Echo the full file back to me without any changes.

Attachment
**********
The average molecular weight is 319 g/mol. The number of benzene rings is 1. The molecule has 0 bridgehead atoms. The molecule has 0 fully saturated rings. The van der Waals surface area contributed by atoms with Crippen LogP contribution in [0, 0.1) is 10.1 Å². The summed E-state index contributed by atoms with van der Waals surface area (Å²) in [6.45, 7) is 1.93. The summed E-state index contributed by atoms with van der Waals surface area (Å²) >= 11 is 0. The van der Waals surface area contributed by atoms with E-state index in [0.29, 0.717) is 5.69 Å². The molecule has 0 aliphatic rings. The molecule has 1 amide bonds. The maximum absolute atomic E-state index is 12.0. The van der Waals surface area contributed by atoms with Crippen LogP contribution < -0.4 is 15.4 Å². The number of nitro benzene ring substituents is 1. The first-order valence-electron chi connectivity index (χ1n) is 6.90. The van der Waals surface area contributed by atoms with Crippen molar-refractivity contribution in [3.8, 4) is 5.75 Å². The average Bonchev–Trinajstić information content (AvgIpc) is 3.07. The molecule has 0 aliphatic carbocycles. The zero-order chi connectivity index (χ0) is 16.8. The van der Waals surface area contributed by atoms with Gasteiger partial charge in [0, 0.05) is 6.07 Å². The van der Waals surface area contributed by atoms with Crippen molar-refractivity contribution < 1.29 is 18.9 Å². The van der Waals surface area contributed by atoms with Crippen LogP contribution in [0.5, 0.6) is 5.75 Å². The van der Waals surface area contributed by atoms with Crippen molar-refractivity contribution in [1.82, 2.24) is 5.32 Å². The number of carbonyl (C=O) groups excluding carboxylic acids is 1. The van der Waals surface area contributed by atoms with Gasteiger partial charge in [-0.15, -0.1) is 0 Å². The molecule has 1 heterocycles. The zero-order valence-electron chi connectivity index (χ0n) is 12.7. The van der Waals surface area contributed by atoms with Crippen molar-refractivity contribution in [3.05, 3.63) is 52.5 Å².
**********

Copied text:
The average molecular weight is 319 g/mol. The number of benzene rings is 1. The molecule has 0 bridgehead atoms. The molecule has 0 fully saturated rings. The van der Waals surface area contributed by atoms with Crippen LogP contribution in [0, 0.1) is 10.1 Å². The summed E-state index contributed by atoms with van der Waals surface area (Å²) in [6.45, 7) is 1.93. The summed E-state index contributed by atoms with van der Waals surface area (Å²) >= 11 is 0. The van der Waals surface area contributed by atoms with E-state index in [0.29, 0.717) is 5.69 Å². The molecule has 0 aliphatic rings. The molecule has 1 amide bonds. The maximum absolute atomic E-state index is 12.0. The van der Waals surface area contributed by atoms with Crippen LogP contribution < -0.4 is 15.4 Å². The number of nitro benzene ring substituents is 1. The first-order valence-electron chi connectivity index (χ1n) is 6.90. The van der Waals surface area contributed by atoms with Crippen molar-refractivity contribution in [3.8, 4) is 5.75 Å². The average Bonchev–Trinajstić information content (AvgIpc) is 3.07. The molecule has 0 aliphatic carbocycles. The zero-order chi connectivity index (χ0) is 16.8. The van der Waals surface area contributed by atoms with Gasteiger partial charge in [0, 0.05) is 6.07 Å². The van der Waals surface area contributed by atoms with Crippen molar-refractivity contribution < 1.29 is 18.9 Å². The van der Waals surface area contributed by atoms with Crippen LogP contribution in [0.5, 0.6) is 5.75 Å². The van der Waals surface area contributed by atoms with Crippen molar-refractivity contribution in [1.82, 2.24) is 5.32 Å². The number of carbonyl (C=O) groups excluding carboxylic acids is 1. The van der Waals surface area contributed by atoms with Gasteiger partial charge in [-0.15, -0.1) is 0 Å². The molecule has 1 heterocycles. The zero-order valence-electron chi connectivity index (χ0n) is 12.7. The van der Waals surface area contributed by atoms with Crippen molar-refractivity contribution in [3.05, 3.63) is 52.5 Å².